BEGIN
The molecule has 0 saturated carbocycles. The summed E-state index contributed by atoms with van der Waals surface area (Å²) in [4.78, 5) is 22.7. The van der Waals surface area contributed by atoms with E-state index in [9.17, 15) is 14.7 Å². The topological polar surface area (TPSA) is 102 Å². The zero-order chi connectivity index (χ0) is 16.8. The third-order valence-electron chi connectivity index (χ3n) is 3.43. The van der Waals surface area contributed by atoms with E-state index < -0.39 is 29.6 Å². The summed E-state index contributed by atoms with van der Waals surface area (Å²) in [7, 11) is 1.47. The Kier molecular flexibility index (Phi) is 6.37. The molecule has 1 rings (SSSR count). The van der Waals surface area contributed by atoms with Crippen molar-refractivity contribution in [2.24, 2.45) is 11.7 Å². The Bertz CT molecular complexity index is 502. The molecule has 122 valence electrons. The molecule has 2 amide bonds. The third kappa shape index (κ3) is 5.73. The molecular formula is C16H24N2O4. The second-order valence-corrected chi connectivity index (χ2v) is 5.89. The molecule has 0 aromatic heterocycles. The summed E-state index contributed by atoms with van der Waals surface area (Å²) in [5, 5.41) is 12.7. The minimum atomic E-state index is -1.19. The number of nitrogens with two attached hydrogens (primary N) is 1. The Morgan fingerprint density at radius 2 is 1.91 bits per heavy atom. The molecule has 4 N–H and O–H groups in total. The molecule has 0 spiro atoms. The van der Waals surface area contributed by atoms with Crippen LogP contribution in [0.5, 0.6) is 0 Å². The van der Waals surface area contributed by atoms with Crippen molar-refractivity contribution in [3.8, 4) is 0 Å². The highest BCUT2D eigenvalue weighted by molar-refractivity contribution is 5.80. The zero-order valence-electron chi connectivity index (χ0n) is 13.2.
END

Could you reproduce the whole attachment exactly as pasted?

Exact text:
The molecule has 0 saturated carbocycles. The summed E-state index contributed by atoms with van der Waals surface area (Å²) in [4.78, 5) is 22.7. The van der Waals surface area contributed by atoms with E-state index in [9.17, 15) is 14.7 Å². The topological polar surface area (TPSA) is 102 Å². The zero-order chi connectivity index (χ0) is 16.8. The third-order valence-electron chi connectivity index (χ3n) is 3.43. The van der Waals surface area contributed by atoms with E-state index < -0.39 is 29.6 Å². The summed E-state index contributed by atoms with van der Waals surface area (Å²) in [7, 11) is 1.47. The Kier molecular flexibility index (Phi) is 6.37. The molecule has 1 rings (SSSR count). The van der Waals surface area contributed by atoms with Crippen molar-refractivity contribution in [2.24, 2.45) is 11.7 Å². The Bertz CT molecular complexity index is 502. The molecule has 122 valence electrons. The molecule has 2 amide bonds. The third kappa shape index (κ3) is 5.73. The molecular formula is C16H24N2O4. The second-order valence-corrected chi connectivity index (χ2v) is 5.89. The molecule has 0 aromatic heterocycles. The summed E-state index contributed by atoms with van der Waals surface area (Å²) in [5, 5.41) is 12.7. The minimum atomic E-state index is -1.19. The number of nitrogens with two attached hydrogens (primary N) is 1. The Morgan fingerprint density at radius 2 is 1.91 bits per heavy atom. The molecule has 4 N–H and O–H groups in total. The molecule has 0 spiro atoms. The van der Waals surface area contributed by atoms with Crippen LogP contribution in [0.5, 0.6) is 0 Å². The van der Waals surface area contributed by atoms with Crippen molar-refractivity contribution in [3.8, 4) is 0 Å². The highest BCUT2D eigenvalue weighted by molar-refractivity contribution is 5.80. The zero-order valence-electron chi connectivity index (χ0n) is 13.2.